Abandoned children

In a report in 2000, the rights organisation Human Rights Watch said rape in Kosovo was “used as a war tactic to humiliate, intimidate, and displace by force civilians of a certain ethnic community and as a means of changing the demography of a territory.”

But, while the war fades into history, it remains a permanent reality for the thousands of women who were raped during those years.

One woman who gave birth as a result of wartime rape said paramilitary units held her for two days in a private house in a village near Peja.

“I didn’t even know I was pregnant. When a medical doctor told me about the pregnancy, I wanted to commit suicide. I was 17. They told me the pregnancy was in the sixth month and it was too late for an abortion,” she said.

In a short, difficult conversation at one of the centres providing support to victims of violence, she shared her story of the baby’s delivery.

“A doctor and a psychologist arranged with an urologist to write a diagnosis, showing allegedly that my belly was growing because one of my kidneys wasn’t working,” she said.

A German NGO paid the rent for a flat where she could hide from her family until she gave birth. She said her son was a healthy baby: “He didn’t cry at all.”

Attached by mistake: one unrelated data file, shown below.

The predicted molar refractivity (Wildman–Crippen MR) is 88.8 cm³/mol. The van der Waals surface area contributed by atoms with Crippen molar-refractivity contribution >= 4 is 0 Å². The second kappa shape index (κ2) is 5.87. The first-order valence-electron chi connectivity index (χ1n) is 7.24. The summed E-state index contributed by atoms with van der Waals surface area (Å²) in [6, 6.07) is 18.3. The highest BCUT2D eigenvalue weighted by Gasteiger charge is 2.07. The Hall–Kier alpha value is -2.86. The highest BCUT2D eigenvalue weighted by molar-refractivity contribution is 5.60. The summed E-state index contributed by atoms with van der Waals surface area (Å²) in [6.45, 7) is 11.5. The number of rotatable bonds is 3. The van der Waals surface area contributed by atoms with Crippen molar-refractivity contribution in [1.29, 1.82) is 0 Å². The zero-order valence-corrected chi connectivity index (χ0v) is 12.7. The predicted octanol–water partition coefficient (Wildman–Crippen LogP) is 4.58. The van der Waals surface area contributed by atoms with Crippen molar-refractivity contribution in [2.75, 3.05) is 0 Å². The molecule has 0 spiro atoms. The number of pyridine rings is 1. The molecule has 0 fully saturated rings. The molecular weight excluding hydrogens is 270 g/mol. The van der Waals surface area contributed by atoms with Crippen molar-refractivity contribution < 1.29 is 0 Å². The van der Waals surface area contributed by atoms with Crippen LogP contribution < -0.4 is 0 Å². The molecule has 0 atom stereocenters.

But she only breast fed him once – and then gave him up. “I don’t know where he is. I didn’t want to know about him. I still don’t want to know,” she replied briefly, declining to offer more details.

While the tall, dark woman said her life was better now, she was reluctant to talk more about the present, or about herself, or about whether she might apply for victim status.

With or without this status, she will always feel haunted as the mother of an abandoned child.

The number of children born to women raped during the war in Kosovo will never be known. Organisations that help rape survivors of have obtained data only on four or five cases.

That information came from medical centres in Albania and Montenegro, where refugees sought support.

“Twelve of 120 women treated at our centre underwent abortions in Kukes, in Albania – all pregnancies that happened as a consequence of rape; only one woman gave birth, and she abandoned her baby,” Veprore Shehu of Medica Kosova said.

Neither hospitals nor shelters for abandoned children in Kosovo have any data about childbirths as a consequence of rape or about abandoned children during 1998-1999.

The current reparation scheme does not provide access to healthcare, educational or other services to children of the survivors who have indirectly been affected by violence.

“A way should be found to make sure that children who were born as a result of rape are included in the reparation measures,” Hobbs said.

Disputed figures

Atifete Jahjaga, when she was President of Kosovo from 2011 to 2016, was the first political leader in Kosovo to advocate legislation to help the survivors and to challenge the stigma surrounding them.

“During my mandate, I tried to leave no stone unturned to enable them to gain recognition. About 20,000 women victims still do not enjoy freedom of body and soul,” Jahjaga told BIRN.